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Tuesday, April 23, 2019

Critical Invisibility

Filed under: General,Geometry — Tags: , , , , — m759 @ 11:00 PM

From Gotay and Isenberg, "The Symplectization of Science,"
Gazette des Mathématiciens  54, 59-79 (1992):

" what is the origin of the unusual name 'symplectic'? ….
Its mathematical usage is due to Hermann Weyl who,
in an effort to avoid a certain semantic confusion, renamed
the then obscure 'line complex group' the 'symplectic group.'
… the adjective 'symplectic' means 'plaited together' or 'woven.'
This is wonderfully apt…."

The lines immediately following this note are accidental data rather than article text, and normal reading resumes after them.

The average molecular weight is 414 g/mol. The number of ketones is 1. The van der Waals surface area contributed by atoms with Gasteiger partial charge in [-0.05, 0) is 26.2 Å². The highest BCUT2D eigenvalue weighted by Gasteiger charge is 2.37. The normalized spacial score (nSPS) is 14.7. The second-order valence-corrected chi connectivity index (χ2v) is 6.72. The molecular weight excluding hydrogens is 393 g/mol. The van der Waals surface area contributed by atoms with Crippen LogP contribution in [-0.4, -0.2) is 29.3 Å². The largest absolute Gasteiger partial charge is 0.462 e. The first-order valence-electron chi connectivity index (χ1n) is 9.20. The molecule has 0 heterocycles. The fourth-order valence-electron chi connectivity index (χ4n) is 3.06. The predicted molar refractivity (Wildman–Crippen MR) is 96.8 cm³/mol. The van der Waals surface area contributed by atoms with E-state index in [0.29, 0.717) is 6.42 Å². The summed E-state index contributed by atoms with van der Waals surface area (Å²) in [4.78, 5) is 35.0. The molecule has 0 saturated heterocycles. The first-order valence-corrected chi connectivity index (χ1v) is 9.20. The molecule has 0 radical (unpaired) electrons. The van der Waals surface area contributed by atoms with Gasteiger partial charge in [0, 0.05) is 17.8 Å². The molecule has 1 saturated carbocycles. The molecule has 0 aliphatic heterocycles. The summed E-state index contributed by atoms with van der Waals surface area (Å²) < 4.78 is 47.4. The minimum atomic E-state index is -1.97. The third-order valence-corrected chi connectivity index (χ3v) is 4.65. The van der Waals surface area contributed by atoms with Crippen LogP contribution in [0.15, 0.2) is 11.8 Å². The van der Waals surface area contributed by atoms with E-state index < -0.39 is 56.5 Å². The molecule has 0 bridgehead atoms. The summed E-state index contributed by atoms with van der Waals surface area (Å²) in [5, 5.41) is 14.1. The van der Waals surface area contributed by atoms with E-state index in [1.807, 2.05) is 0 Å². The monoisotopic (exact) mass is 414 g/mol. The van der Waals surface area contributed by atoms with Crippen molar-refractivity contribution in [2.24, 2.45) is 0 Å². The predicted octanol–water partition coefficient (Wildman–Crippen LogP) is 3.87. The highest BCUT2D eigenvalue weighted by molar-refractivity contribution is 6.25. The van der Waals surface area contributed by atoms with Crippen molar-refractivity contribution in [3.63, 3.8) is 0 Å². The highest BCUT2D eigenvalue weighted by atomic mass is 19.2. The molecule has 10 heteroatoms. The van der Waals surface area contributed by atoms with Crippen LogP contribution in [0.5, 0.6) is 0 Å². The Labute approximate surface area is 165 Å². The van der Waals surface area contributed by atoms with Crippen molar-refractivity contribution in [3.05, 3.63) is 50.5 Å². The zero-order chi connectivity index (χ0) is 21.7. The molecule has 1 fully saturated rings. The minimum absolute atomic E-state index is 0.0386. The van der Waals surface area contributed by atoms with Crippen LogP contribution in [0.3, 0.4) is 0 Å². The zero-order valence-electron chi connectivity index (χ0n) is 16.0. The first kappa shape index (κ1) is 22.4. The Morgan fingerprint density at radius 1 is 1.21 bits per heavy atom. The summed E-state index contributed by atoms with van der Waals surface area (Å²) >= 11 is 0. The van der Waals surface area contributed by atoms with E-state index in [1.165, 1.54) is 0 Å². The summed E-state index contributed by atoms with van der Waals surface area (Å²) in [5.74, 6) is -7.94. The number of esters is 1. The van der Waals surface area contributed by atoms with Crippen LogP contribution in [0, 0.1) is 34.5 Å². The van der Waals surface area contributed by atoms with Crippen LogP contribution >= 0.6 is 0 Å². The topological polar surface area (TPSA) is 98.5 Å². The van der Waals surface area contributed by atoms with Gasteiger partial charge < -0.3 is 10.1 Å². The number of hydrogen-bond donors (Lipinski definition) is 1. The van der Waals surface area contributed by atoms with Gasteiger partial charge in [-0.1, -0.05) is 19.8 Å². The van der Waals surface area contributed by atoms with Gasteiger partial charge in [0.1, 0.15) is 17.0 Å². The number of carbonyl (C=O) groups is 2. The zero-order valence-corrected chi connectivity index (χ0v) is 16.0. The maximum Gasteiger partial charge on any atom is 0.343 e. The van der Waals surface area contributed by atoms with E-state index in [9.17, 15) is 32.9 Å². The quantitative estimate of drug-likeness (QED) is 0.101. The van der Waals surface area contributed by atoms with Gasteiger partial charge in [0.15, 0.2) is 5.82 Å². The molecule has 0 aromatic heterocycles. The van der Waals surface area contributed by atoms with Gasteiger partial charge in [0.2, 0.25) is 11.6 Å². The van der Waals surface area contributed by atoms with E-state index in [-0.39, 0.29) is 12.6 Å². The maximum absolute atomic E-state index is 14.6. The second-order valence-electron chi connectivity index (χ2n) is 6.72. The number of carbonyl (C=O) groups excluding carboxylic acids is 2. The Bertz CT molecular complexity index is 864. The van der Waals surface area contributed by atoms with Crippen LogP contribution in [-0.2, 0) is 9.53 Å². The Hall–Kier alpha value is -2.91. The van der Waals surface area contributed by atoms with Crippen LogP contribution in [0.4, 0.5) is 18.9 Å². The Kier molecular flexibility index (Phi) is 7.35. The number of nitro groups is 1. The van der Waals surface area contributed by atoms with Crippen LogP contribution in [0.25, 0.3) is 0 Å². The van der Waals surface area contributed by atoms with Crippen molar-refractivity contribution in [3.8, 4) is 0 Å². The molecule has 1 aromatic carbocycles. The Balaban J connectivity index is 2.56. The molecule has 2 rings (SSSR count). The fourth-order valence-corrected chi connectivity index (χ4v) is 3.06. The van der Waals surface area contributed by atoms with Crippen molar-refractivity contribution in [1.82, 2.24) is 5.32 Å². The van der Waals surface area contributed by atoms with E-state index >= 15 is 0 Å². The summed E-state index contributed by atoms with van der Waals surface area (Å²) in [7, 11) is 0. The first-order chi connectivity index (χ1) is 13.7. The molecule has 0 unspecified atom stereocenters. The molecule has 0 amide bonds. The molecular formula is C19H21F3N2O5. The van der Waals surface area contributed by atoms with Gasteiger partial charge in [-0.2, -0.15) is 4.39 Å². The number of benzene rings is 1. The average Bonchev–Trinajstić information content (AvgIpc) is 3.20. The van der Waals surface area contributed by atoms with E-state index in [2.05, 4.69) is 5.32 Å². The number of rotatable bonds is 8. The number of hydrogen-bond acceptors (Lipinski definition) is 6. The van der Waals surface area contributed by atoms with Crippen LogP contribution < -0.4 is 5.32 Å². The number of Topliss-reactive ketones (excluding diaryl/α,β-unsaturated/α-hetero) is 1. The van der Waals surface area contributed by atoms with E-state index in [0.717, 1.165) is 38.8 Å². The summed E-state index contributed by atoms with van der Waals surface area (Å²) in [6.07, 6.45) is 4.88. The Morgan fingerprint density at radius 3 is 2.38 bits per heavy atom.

On "The Emperor's New Clothes" —

Andersen’s weavers, as one commentator points out, are merely insisting that “the value of their labor be recognized apart from its material embodiment.” The invisible cloth they weave may never manifest itself in material terms, but the description of its beauty (“as light as spiderwebs” and “exquisite”) turns it into one of the many wondrous objects found in Andersen’s fairy tales. It is that cloth that captivates us, making us do the imaginative work of seeing something beautiful even when it has no material reality. Deeply resonant with meaning and of rare aesthetic beauty—even if they never become real—the cloth and other wondrous objets d’art have attained a certain degree of critical invisibility.

—  Maria Tatar, The Annotated Hans Christian Andersen  (W. W. Norton & Company, 2007). Kindle Edition. 

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